I attended this past weekend IndieCade’s first East Coast début at the Museum of Moving Image where game designers, academics, journalist, experts, lovers, and enthusiast were able to play indie game demos, sit-in on panels from game experts, interact with new gaming platforms, and partake in-game design workshops. Packed into 3 days, the festival was mind-blowing. Panels ranged from Game Design workshops to talks by leading experts such as Jesper Juul.
Jesper Juul is world-renowned and influential game theorist and Visiting Assistant Arts Professor at the New York University Game Center. He has written many books such as half-real (MIT Press, 2005), A Casual Revolution: Reinventing Video Games and Their Players (MIT Press, 2009), and his new book coming out this Friday The Art of Failure: An Essay on the Pain of Playing Video Games(MIT Press, 2013). His panel “You Don’t Seem Happy! Video Games and the Philosophical Problem of Being a Sore Loser” dove deep into the understanding of failure in video games and why people continue to play them even after the experience.
Attending a Game Design workshop, I had hoped to do what I do best; observe, document, and learn. Yet, that isn’t what happened. Jumping into the constructs of actually designing a game from scratch left me with an invigorating feeling of not only accomplishment but an exigent yearning to partake in more game designing. Our group had members from ages as young as 9 all submitting amazing ideas to making the game. When it was all over, I took a picture of the notes on our game “Gem Quest” to one day proudly frame it in my office.
Showcasing in a large area of the festival, more than 20 independent games were playable to attendees. Among them were finalist, nominees, and submissions from IndieCade 2012. It was an amazing sight to see game from digital to physical, multiplayer to single player, aesthetic to simplistic, whacky to creative, commemorating the mix of brilliance, amusement, and metamorphosis the gaming world is prospering into. The games showcased were Tengami, Guacamelee, Hokra, Botanicula, Cart Life, Thirty Flights of Loving, Bloop, BlindSide, Unmanned, Dyad, Armada d6, Splice, Find Me A Good One, Vornheim, Gorogoa, The Stanley Parable, Spelltower, Bloop, Reality Ends Here, International Racing Squirrels, and Chroma Shuffle.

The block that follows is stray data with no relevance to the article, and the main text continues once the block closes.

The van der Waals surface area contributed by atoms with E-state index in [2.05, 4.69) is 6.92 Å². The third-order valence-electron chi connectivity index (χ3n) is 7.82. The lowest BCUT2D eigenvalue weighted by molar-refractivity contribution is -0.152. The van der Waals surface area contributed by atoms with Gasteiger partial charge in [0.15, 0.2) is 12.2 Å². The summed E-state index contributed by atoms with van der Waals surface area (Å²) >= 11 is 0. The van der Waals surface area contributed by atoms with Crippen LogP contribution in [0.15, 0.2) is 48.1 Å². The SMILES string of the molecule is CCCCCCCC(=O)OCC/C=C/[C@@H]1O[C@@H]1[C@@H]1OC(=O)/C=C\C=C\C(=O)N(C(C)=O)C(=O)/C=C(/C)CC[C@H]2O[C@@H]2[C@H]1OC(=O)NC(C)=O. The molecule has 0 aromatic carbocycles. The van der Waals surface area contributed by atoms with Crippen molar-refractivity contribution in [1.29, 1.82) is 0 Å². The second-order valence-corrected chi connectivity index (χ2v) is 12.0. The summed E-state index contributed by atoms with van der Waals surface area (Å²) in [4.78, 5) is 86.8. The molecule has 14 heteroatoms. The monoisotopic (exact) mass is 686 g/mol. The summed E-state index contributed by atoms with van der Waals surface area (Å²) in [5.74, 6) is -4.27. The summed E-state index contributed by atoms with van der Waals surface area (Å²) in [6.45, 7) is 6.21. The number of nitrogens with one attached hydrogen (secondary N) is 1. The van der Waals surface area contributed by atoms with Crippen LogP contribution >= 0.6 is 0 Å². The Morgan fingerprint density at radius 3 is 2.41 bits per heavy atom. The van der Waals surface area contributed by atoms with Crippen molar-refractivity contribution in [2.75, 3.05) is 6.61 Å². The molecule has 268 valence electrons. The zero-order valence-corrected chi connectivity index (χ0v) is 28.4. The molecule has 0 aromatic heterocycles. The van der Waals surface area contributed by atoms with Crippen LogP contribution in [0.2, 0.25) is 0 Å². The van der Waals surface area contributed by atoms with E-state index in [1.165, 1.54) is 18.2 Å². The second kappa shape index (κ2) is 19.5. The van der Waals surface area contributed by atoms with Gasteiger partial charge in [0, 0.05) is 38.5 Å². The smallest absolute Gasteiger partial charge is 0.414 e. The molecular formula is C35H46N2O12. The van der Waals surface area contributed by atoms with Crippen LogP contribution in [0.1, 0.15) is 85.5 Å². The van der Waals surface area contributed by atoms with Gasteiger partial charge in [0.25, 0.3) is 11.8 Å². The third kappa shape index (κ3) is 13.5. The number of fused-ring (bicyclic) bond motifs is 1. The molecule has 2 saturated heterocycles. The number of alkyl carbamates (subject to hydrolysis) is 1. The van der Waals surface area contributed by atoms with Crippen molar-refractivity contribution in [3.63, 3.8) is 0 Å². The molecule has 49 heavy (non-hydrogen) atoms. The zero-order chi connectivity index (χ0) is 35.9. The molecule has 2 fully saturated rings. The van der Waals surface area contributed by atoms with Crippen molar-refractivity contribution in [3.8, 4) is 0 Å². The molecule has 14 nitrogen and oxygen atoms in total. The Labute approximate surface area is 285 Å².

Ouya, the Oculus Rift, and Sifteo had ongoing booths for anyone to try new tech emerging in the gaming industry. Managing to try the Oculus Rift after its successful Kickstarter campaign made my heart flutter. With its high field of view, low-latency, and stunning resolution the price-friendly virtual reality head-mount display (or VR-HMD) was a fantastic addition to the festival. It was a plus to have the opportunity to play Ouya’s library of indie games while waiting for the Oculus Rift!
IndieCade East will absolutely out-grow the Museum of Moving Image by next year. I do have to mention, it became impeccably hard to either get in to panels with not enough seating or when panels were back to back with one having started too late and the other too earlier. Regardless, the close-nit environment created an infallible pleasant and promising panorama view of the potential the independent gaming community has. In no way, shape, or form should any game scholar, designer, or anyone in between miss out of the next IndieCade East.
Narz is CEO/Founder of Girl Gamer Vogue and Tech and Game Editor at KnickerBocker Ledger.